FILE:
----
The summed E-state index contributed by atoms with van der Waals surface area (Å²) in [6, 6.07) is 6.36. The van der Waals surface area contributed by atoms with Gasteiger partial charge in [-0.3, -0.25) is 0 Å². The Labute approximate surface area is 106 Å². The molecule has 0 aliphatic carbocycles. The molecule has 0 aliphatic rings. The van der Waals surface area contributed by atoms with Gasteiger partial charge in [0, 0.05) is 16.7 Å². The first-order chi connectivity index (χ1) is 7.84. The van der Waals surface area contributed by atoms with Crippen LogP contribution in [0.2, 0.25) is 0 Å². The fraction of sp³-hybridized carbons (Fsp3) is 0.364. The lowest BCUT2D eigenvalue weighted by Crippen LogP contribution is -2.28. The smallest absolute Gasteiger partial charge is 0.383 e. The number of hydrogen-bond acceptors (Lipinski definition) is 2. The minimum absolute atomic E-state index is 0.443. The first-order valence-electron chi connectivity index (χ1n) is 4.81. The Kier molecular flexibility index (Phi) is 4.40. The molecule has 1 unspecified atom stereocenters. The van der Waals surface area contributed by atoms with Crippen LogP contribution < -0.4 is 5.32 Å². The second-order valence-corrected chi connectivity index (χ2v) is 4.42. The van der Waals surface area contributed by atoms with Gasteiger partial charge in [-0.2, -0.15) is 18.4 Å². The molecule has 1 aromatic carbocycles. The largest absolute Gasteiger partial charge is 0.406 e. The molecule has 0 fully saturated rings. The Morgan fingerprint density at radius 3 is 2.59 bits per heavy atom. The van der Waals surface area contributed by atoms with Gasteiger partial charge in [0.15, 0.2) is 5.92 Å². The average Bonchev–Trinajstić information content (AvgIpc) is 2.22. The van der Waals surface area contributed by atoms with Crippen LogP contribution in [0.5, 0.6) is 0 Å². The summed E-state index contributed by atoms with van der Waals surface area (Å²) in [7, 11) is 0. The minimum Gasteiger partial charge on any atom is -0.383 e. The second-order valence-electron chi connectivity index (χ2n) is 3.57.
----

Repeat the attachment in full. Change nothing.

The summed E-state index contributed by atoms with van der Waals surface area (Å²) in [6, 6.07) is 6.36. The van der Waals surface area contributed by atoms with Gasteiger partial charge in [-0.3, -0.25) is 0 Å². The Labute approximate surface area is 106 Å². The molecule has 0 aliphatic carbocycles. The molecule has 0 aliphatic rings. The van der Waals surface area contributed by atoms with Gasteiger partial charge in [0, 0.05) is 16.7 Å². The first-order chi connectivity index (χ1) is 7.84. The van der Waals surface area contributed by atoms with Crippen LogP contribution in [0.2, 0.25) is 0 Å². The fraction of sp³-hybridized carbons (Fsp3) is 0.364. The lowest BCUT2D eigenvalue weighted by Crippen LogP contribution is -2.28. The smallest absolute Gasteiger partial charge is 0.383 e. The number of hydrogen-bond acceptors (Lipinski definition) is 2. The minimum absolute atomic E-state index is 0.443. The first-order valence-electron chi connectivity index (χ1n) is 4.81. The Kier molecular flexibility index (Phi) is 4.40. The molecule has 1 unspecified atom stereocenters. The van der Waals surface area contributed by atoms with Crippen LogP contribution < -0.4 is 5.32 Å². The second-order valence-corrected chi connectivity index (χ2v) is 4.42. The van der Waals surface area contributed by atoms with Gasteiger partial charge in [-0.2, -0.15) is 18.4 Å². The molecule has 1 aromatic carbocycles. The largest absolute Gasteiger partial charge is 0.406 e. The molecule has 0 fully saturated rings. The Morgan fingerprint density at radius 3 is 2.59 bits per heavy atom. The van der Waals surface area contributed by atoms with Gasteiger partial charge in [0.15, 0.2) is 5.92 Å². The average Bonchev–Trinajstić information content (AvgIpc) is 2.22. The van der Waals surface area contributed by atoms with Crippen LogP contribution in [0.5, 0.6) is 0 Å². The summed E-state index contributed by atoms with van der Waals surface area (Å²) in [7, 11) is 0. The minimum Gasteiger partial charge on any atom is -0.383 e. The second-order valence-electron chi connectivity index (χ2n) is 3.57.